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Vareli Weaves Pvt. Ltd. & Anr Vs. Union of India & Ors [1996] INSC 328 (27 February 1996)

Bharucha S.P. (J) Bharucha S.P. (J) Hansaria B.L. (J)

CITATION: 1996 AIR 1543 1996 SCC (3) 318 JT 1996 (3) 242 1996 SCALE (2)626

ACT:

HEAD NOTE:

WITH WRIT PETITION (C) NO.3881 OF 1983

O R D E R

A common question arises in the Civil Appeal and the Writ Petition. The Civil Appeal is directed against the order of a Division Bench of the Delhi High Court summarily rejecting the appellants' writ petition upon the ground of lack of jurisdiction.

The appellants imported partially oriented yarn (POY).

They claimed for the purposes of countervailing duty (additional duty) the benefit of an exemption notification dated 28th February, 1982, issued under Rule at 8(1) of the Central Excise Rules whereby man-made fibres and yarns were exempted from excise duty as therein stated. The controversy was whether the POY imported by the appellants should be taken to fall within item (iv) under the head Polyestor Yarn relating to POY of 75 deniers and above but below 100 deniers or within item (iii) relating to POY of 100 deniers and above but not above 750 deniers. it was the case of the appellants that the POY imported by them was entitled to exemption upon the basis that it was of 100 deniers and above but not above 750 denirs. The authorities treated the POY imported by the appellants as falling within the slot of 75 deniers and above but below 100 deniers and they did so upon the basis of a circular dated 24th September, 1980, issued by the Central Board of Excise & Customs which stated that POY was assessable to countervailing duty and excise duty at the final denierage stage, that is to say, after the POY had been texturised.

Learned counsel for the appellants submitted that there was no warrant for levying countervailing duty upon imported goods at a stage they would reach subsequent to their import after undergoing a process. They had to be subjected to duty in the state in which they were when imported. Reference was made to the judgment of a Single Judge of the Bombay High Court in Krislon Texturiser Pvt. Ltd. vs. Union of India, (1989) 44 ELT 488 [S.P. Bharucha, J.1, which was followed by a Division Bench of the High Court of Gujarat in Special] Civil Application No. 1165 of 1903, Vareli Exports Pvt. Ltd. and another vs. Union of India and others where it was so held.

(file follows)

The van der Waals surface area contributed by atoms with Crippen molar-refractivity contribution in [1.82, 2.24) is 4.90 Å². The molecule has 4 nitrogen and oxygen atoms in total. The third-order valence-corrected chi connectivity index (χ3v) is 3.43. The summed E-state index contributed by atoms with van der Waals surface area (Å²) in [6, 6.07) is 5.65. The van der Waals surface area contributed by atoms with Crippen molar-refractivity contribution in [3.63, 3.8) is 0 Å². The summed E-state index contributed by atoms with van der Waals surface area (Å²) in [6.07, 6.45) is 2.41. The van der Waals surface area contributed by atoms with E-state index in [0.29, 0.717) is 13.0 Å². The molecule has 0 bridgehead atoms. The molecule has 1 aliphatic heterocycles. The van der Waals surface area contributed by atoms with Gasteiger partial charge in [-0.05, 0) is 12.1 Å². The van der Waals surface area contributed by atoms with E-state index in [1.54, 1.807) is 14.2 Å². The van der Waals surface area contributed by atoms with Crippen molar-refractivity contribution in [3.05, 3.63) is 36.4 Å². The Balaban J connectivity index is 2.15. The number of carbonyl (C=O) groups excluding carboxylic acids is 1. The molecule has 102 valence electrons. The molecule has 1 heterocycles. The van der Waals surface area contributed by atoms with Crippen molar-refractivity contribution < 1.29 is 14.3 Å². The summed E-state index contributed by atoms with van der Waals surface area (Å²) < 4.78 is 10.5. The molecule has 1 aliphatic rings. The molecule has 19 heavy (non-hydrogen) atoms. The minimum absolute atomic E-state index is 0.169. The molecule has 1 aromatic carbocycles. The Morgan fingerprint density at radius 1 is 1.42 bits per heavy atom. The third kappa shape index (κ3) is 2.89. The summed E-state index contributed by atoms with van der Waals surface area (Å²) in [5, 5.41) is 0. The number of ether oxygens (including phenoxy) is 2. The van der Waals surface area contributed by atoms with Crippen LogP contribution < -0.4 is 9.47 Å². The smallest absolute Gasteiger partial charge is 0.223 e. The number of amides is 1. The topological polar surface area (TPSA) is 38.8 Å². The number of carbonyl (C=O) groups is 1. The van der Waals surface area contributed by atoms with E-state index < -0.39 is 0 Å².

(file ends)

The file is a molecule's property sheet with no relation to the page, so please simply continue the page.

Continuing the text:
Learned counsel for the respondents fairly stated that the view taken in these judgments was unassailable.

The circular upon the basis of which the duty was levied having been issued in Delhi, the Delhi High Court had jurisdiction to entertain and try the appellants' writ petition.

Countervailing duty must be levied on goods in the state in which they are when they are imported. Section 3 of the Customs Tariff Act so mandates. The POY imported by the appellants fell in the slot of 100 deniers and above but not above 75O deniers. It was, therefore, liable to that rate of countervailing duty as was provided for in the said clause (iv) of the exemption notification. There was no warrant for the levy of countervailing duty as provided for in the said clause (iii) upon the basis that, subsequent to the process of texturising the POY that was imported would have the denierage therein stated.

The Civil Appeal is, therefore, allowed and the order of the Delhi High Court is set aside. The Writ Petition filed by the appellants before the Delhi High Court is allowed. The bank guarantee furnished by the appellants pursuant to the order of this Court dated 2nd May, 1983, shall stand discharged.

Having regard to the order made upon the Civil Appeal, no order upon the Writ Petition is requisite and it is disposed of accordingly.

No order as to costs.

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